'Scottie is that guy': Stories behind Scheffler's rise to the top of the golf world (2024)

  • 'Scottie is that guy': Stories behind Scheffler's rise to the top of the golf world (1)

    Todd Archer, ESPN Staff WriterMay 15, 2024, 07:40 AM ET


      Todd Archer is an NFL reporter at ESPN and covers the Dallas Cowboys. Archer has covered the NFL since 1997 and Dallas since 2003. He joined ESPN in 2010. You can follow him on Twitter at @toddarcher.

IRVING, Texas -- Five years ago, they were paired together in the 2019 AT&T Byron Nelson at Trinity Forest Golf Club as sponsor exemptions.

One was a former Dallas Cowboys quarterback-turned-broadcaster. The other was searching for his place in the golf world as a member of the Web.com Tour after a stellar college career at the University of Texas. The gallery following the first two days was mostly fans of Tony Romo, many even decked out in Cowboys No. 9 jerseys and unaware of some golf course etiquette.

Some golf purists wondered if Romo deserved an exemption just because of his celebrity, leaving other golfers at different levels of the professional tree without a spot.

"I think it's great," said Scottie Scheffler after shooting a first-round 67 compared to the 76 shot by his playing partner, Romo. "Why would anyone want to watch me?"

Imagine asking that question now.

Scheffler is the No. 1 golfer in the world. This week at the PGA Championship at Valhalla Golf Club in Louisville, Kentucky, he will look to become the first golfer to win the first two majors of a season since Jordan Spieth won the Masters and U.S. Open in 2015.

In his past five events, Scheffler won the Arnold Palmer Invitational, the Players, the Masters and the RBC Heritage, while finishing second at the Houston Open. Awaiting the birth of his first child with wife, Meredith, Scheffler did not play in his hometown event, The CJ Cup Byron Nelson in McKinney, Texas, or the Wells Fargo Championship.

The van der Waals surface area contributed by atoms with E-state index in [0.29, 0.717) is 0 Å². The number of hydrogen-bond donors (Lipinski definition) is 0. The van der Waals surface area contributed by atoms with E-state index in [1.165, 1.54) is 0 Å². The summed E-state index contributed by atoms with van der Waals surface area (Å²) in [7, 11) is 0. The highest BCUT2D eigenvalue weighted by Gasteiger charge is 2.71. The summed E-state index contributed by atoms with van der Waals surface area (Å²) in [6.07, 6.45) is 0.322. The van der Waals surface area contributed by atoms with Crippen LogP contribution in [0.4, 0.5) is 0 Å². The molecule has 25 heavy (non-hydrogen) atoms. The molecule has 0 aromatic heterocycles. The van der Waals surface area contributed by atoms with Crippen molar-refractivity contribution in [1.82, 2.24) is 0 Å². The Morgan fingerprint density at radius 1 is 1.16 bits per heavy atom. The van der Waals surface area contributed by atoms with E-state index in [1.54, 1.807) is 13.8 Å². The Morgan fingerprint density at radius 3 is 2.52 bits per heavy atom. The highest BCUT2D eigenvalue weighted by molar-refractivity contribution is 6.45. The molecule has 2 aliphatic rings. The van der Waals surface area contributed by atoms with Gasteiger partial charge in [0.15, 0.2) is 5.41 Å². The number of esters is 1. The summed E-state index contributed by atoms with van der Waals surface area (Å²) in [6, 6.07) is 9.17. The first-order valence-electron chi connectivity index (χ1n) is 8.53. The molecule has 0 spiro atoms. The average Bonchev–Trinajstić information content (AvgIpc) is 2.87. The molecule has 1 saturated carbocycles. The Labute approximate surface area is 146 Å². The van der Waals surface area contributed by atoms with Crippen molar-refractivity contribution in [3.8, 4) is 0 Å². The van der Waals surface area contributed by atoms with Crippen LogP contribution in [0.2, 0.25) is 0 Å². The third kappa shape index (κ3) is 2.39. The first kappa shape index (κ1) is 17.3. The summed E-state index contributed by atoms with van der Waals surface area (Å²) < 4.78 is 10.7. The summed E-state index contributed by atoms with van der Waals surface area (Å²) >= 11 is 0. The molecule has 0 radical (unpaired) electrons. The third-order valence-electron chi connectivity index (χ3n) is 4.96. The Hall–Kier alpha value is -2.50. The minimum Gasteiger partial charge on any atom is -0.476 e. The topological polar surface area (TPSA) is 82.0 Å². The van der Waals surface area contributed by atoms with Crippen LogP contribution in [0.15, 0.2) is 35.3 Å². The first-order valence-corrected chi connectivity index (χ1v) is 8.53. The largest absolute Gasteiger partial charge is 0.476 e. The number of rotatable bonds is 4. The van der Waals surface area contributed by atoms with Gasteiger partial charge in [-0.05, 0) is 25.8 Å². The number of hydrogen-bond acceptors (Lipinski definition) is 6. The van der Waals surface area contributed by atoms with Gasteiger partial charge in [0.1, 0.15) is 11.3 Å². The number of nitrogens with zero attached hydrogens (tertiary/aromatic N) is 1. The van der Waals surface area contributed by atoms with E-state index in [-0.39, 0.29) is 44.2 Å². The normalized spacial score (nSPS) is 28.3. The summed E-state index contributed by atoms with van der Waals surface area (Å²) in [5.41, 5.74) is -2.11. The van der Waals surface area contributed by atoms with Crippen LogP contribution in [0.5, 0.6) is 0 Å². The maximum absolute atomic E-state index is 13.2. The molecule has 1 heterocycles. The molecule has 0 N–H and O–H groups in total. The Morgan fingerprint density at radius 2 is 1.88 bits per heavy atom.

He has finished outside the top 10 just once (tied for 17th at The American Express) on the season. He has not had an over-par round.

"Oh, man, I can't say enough about Scottie," Romo said during last month's Invited Celebrity Classic. "I honestly believe there's guys who have their time in the sun, and we see it as time periods where guys are like, 'Wow, they're amazing.' Now, they're still great and stuff, but it's so hard to sustain over a long period of time like Tiger [Woods] did, Jack [Nicklaus] did, [Ben] Hogan. These guys are generational.

"I think Scottie is that guy. He does not have a weakness."

ROMO HAS PLAYED countless rounds with Scheffler over the years as he does with a number of PGA Tour players that call the Dallas area home, such as Spieth and Will Zalatoris. He played with Scheffler the week before Scheffler would win his second Masters.

"I don't think I've ever played a round of golf with Scottie Scheffler and [had] him not break 70 -- ever -- which is insane," Romo said. "Now I'm actually starting to count it. We've got to be around 500, and I'm like, 'Not one day you're off in golf where you shoot 70, 71?' It's because he's had days where he's played poorly, and he's 1-over after 6, and I'm like, he should be 7-over. Then the next day he's 7-under after 6. He all of a sudden gets it back ... The next shot, he has the ability to autocorrect."

Jeff Loyd was Scheffler's coach at Highland Park High School and saw some autocorrection even then. Highland Park was hosting a 36-hole tournament at Lakewood Country Club, and because the schools were paired together, Loyd was able to walk the entire course with his team.

"Scheff, are you working on a cut ball?" Loyd wondered, as Scheffler went from the end of his first round to his second.

"Nah, my swing feels like crap," Scheffler said. "Whenever it does, I just cut it. That's the only way I can get it around the course."

Scheffler won the tournament.

As a junior, Scheffler won the state individual championship despite a badly sprained ankle after playing basketball the night before a practice round. Scheffler and his teammates loved to hoop.

"We played church league basketball," Charlie Click, Scheffler's high school teammate, said, "and I think he dropped 50 a night."

The game that night was competitive, and Click remembers a teammate pushing Scheffler as he was going up for a basket, resulting in a sprained ankle for Scottie. Loyd received a text from Scheffler, saying he "kind of rolled my ankle, but I'm fine."

"The next time I saw him I looked at his ankle and this was not just a little roll," Loyd said. "He could not take a stance."